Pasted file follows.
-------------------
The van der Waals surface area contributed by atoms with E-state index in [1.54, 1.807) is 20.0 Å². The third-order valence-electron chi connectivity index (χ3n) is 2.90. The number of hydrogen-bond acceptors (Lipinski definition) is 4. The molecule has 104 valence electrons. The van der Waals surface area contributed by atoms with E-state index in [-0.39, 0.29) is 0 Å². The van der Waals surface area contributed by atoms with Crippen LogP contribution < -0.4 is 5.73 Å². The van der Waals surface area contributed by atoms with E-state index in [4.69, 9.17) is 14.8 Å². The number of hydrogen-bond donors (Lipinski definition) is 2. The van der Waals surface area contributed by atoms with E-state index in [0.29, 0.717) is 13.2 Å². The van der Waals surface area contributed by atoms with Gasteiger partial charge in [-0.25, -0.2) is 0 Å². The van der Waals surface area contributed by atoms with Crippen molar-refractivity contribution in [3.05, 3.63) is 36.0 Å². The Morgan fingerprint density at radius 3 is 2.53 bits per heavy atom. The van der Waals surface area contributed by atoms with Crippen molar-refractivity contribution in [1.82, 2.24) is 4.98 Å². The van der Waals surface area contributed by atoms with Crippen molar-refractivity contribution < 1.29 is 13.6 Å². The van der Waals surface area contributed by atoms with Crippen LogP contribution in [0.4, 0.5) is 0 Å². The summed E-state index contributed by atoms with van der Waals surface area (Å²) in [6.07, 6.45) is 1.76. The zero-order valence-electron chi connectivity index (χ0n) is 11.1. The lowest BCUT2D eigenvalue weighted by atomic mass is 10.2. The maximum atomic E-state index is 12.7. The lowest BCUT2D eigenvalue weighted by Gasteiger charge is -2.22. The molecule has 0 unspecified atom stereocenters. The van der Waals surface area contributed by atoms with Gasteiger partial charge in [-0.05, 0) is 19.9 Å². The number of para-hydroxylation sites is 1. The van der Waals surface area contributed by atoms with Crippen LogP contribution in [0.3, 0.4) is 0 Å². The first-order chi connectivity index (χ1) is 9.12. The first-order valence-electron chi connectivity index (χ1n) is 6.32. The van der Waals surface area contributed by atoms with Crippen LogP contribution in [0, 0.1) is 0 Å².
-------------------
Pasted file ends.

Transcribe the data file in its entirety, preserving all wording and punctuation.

The van der Waals surface area contributed by atoms with E-state index in [1.54, 1.807) is 20.0 Å². The third-order valence-electron chi connectivity index (χ3n) is 2.90. The number of hydrogen-bond acceptors (Lipinski definition) is 4. The molecule has 104 valence electrons. The van der Waals surface area contributed by atoms with E-state index in [-0.39, 0.29) is 0 Å². The van der Waals surface area contributed by atoms with Crippen LogP contribution < -0.4 is 5.73 Å². The van der Waals surface area contributed by atoms with E-state index in [4.69, 9.17) is 14.8 Å². The number of hydrogen-bond donors (Lipinski definition) is 2. The van der Waals surface area contributed by atoms with E-state index in [0.29, 0.717) is 13.2 Å². The van der Waals surface area contributed by atoms with Gasteiger partial charge in [-0.25, -0.2) is 0 Å². The van der Waals surface area contributed by atoms with Crippen molar-refractivity contribution in [3.05, 3.63) is 36.0 Å². The Morgan fingerprint density at radius 3 is 2.53 bits per heavy atom. The van der Waals surface area contributed by atoms with Crippen molar-refractivity contribution in [1.82, 2.24) is 4.98 Å². The van der Waals surface area contributed by atoms with Crippen molar-refractivity contribution < 1.29 is 13.6 Å². The van der Waals surface area contributed by atoms with Crippen LogP contribution in [0.4, 0.5) is 0 Å². The summed E-state index contributed by atoms with van der Waals surface area (Å²) in [6.07, 6.45) is 1.76. The zero-order valence-electron chi connectivity index (χ0n) is 11.1. The lowest BCUT2D eigenvalue weighted by atomic mass is 10.2. The maximum atomic E-state index is 12.7. The lowest BCUT2D eigenvalue weighted by Gasteiger charge is -2.22. The molecule has 0 unspecified atom stereocenters. The van der Waals surface area contributed by atoms with Gasteiger partial charge in [-0.05, 0) is 19.9 Å². The number of para-hydroxylation sites is 1. The van der Waals surface area contributed by atoms with Crippen LogP contribution in [0.3, 0.4) is 0 Å². The first-order chi connectivity index (χ1) is 9.12. The first-order valence-electron chi connectivity index (χ1n) is 6.32. The van der Waals surface area contributed by atoms with Crippen LogP contribution in [0, 0.1) is 0 Å².